The plaintiff's expert witness at trial was Dr. William Marletta, a safety consultant with a doctorate in safety and health from New York University. (Tr. at 213-14). Dr. Marletta testified that the Smithsonian's own rules, as well as the Americans with Disabilities Act requirements and American National Standards Institute ("ANSI") standard A-117 set forth requirements for the transition between surface levels. (Tr. at 224). For a change in level of less than 1/4 inch, no transition is required. (Tr. at 224). Where the differerence is between 1/4 and 1/2 inch, the top quarter inch must be beveled with a rise-to-run ratio of one-to-two.*fn3 (Tr. at 224). For changes greater than 1/2 inch, the transition must be ramped, with a rise-to-run ratio of one-to-ten or one-to-twelve. (Tr. at 224).
Based in part on the testimony of other witnesses, Dr. Marletta concluded that the platform at issue did not meet these requirements. (Tr. at 224-25). He also examined a photograph of the exhibit, and inferred from certain visual cues that the change in level was greater than one inch. (Tr. at 225-26). For example, he compared the apparent change in level to the relative height of a stair tread, to the thickness of the LED benches, and to the size of an electric socket, all depicted in the photo. (Tr. at 226-27). Given what Dr. Marletta estimated the height of the transition to be, he testified that it should have been ramped, and it was not. (Tr. at 228-30).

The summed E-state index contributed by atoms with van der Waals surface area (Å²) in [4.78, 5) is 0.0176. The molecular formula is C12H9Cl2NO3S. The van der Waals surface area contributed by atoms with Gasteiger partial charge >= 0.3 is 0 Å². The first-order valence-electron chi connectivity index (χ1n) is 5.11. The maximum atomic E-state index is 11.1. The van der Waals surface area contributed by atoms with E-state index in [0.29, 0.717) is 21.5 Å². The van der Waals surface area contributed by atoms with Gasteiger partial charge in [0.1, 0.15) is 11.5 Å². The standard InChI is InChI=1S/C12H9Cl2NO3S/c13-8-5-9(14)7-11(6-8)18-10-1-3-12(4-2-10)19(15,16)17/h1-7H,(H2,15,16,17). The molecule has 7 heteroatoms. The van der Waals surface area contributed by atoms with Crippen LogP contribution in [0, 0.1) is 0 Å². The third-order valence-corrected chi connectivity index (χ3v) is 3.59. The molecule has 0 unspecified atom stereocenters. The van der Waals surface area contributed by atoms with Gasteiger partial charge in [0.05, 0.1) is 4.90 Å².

Dr. Marletta was also of the opinion that because the change in height was not properly transitioned, it was necessary to provide some visual warning. (Tr. at 231). This could have been accomplished by marking the change in level with contrasting colors; however, the floor and the edge of the platform were both dark wood. (Tr. at 92-93, 228-32, 267). Alternatively, some type of warning sign might have been posted, but none was. (Tr. at 231-32).